Symphony No.7, Op.109
|Category|| ||Orchestral > Symphonies|
|Duration (approx)|| ||20 minutes|
2 Flutes (III = piccolo), 3 oboes (III = cor anglais), 3 clarinets (III = base clarinet), 2 bassoons, contra bassoon, 4 horns in F, 3 trumpets in C, 3 trombones, baritone in B flat*, tuba, timpani (4 drums), percussion (2 players: tubular bells, 2 suspended medium & large cymbals, clashed cymbals, 3 gongs, tam-tam, bass drum), harp, strings.
* This is the ‘Tenorhorn’ as used in Mahler’s Seventh Symphony. The part can be played on a Euphonium, but the composer greatly prefers the more brassy tone of the baritone.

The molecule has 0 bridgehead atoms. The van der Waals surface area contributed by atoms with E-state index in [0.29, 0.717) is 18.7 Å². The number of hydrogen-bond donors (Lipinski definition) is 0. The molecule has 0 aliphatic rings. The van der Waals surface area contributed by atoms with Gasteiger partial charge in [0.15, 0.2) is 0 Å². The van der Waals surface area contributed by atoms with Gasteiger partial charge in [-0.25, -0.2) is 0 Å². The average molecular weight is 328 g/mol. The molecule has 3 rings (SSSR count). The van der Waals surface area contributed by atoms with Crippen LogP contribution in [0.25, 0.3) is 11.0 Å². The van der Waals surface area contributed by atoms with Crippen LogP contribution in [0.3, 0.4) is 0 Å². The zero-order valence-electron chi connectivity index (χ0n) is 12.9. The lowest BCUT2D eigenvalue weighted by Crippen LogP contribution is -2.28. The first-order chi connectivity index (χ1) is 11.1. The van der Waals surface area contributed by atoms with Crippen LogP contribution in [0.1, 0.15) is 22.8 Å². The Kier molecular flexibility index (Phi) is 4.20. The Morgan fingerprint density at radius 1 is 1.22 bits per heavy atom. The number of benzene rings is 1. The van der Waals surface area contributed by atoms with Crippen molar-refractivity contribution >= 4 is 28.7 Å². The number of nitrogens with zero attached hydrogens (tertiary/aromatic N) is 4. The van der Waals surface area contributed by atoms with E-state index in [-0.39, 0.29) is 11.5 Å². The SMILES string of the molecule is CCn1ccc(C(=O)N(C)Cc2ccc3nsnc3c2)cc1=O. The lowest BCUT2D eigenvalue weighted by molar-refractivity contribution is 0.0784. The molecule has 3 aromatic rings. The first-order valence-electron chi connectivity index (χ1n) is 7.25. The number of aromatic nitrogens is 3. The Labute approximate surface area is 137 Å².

|Recording(s)|| ||Symphony No.7 & Vespers|
|Publisher|| ||Faber Music|
Commissioned by the BBC as part of the 2010 Mahler Festival.
|First performance|| ||24 April 2010|
|Venue|| ||Bridgewater Hall, Manchester|
|Orchestra / Ensemble|| ||BBC Philharmonic Orchestra|
|Conductor|| ||Ginandrea Noseda|
|Review|| ||Tim Ashley, The Guardian|
| || |
... a single-movement, four-section work that also has great beauty and richness. It rings endless changes on a raptuous viola melody, heard at the outset over tremulous violins, and reaches its climax with a dexterous percussion cadenza before bounding towards an exuberant close. Breathtakingly scored, it was superbly played.
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